(Species: Syringa vulgaris - Family: Oleaceae =
Lilac and its origins
Lilac is native to Persia, and reached Europe in the 16th century. Syringa is derived from the Greek word 'syrinx', which means a hollow pipe, and refers to the shoots in some species which were hollowed out in ancient times to make reed pipes and flutes.
Seasonality: Lilac in flower
A mature Lilac tree in spring and early summer is a magnificent sight and the fleeting flowers - the trees only bloom for two or three weeks - are compensated by their beauty and glorious perfume.
The panicle-shaped blooms comprise tightly-clustered small, tubular flowers, in shades that range from white through to purple, and include soft pink as well as the typical lavender shade.
All Lilacs are deciduous. Numerous hybrids and cultivars, including double-flowered Lilacs, are available, so that choices range from a tree that can reach 4.5metres when mature to a slow-growing, compact shrub such as Syringa meyeri Palabin that will stay below 1.5m and suits a small garden or a container.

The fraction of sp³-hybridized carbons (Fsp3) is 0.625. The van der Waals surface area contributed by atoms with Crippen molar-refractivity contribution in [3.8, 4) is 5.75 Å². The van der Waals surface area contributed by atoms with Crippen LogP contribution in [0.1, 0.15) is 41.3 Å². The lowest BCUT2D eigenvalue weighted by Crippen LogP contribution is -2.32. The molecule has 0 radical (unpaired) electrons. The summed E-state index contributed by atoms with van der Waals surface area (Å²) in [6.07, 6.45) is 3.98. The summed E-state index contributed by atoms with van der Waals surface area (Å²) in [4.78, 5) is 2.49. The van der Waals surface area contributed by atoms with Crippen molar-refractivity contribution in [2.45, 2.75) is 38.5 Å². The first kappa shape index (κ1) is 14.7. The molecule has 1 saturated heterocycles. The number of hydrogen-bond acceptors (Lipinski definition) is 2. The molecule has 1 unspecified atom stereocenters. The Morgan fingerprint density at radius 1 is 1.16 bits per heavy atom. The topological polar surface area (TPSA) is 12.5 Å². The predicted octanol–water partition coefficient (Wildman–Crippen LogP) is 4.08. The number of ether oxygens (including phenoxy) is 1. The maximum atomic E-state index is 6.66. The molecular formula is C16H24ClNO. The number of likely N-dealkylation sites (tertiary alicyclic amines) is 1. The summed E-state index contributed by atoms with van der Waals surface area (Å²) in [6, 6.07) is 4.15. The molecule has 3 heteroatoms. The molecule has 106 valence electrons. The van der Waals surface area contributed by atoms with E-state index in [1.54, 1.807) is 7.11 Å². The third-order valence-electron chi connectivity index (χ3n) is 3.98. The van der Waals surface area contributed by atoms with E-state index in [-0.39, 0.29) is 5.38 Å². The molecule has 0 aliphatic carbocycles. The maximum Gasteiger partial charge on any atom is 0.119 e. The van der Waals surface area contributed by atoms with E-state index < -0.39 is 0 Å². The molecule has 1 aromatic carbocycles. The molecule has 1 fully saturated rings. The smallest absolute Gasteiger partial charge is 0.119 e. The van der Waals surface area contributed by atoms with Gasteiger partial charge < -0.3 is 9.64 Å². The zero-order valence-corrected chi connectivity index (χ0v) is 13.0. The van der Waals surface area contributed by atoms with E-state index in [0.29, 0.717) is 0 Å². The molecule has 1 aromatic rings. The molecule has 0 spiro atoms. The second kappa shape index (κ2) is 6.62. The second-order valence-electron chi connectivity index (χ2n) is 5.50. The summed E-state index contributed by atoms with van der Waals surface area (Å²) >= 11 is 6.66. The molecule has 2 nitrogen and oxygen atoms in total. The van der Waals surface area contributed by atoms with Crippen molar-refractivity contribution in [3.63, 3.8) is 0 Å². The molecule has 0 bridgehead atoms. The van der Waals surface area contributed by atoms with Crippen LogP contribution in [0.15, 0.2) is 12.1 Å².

How to plant: Lilac
Lilacs are hardy and will flower reliably every year if left unpruned. Although Lilacs will grow in a wide variety of soil types, they prefer a slightly alkaline soil that is fertile and free-draining. They also grow best in a sunny location, and benefit from feeding and mulching annually. Lilacs make excellent cut flowers.
Little pruning is needed and plants will produce more blooms if left unchecked, although weak and unproductive branches can be cut out straight after flowering.
Powdery mildew can be a problem when air circulation is poor, so pruning to keep the bush or tree open in habit is good practice. If practical, deadhead to remove faded flower panicles, especially in the first few years' of growth. Suckers form readily and should be removed from the Lilac.
Propagation of Lilac:
Increase Lilac by taking softwood cuttings in early summer.
Did you know
Festivals celebrating Lilac are held annually in America; Spokane, in Washington, is known as the Lilac City, and holds an annual parade as well as festival. A village in Illinois called Lombard has a garden with over 200 varieties of Lilac, called Lilacia Park. Lilac is the state flower of New Hampshire.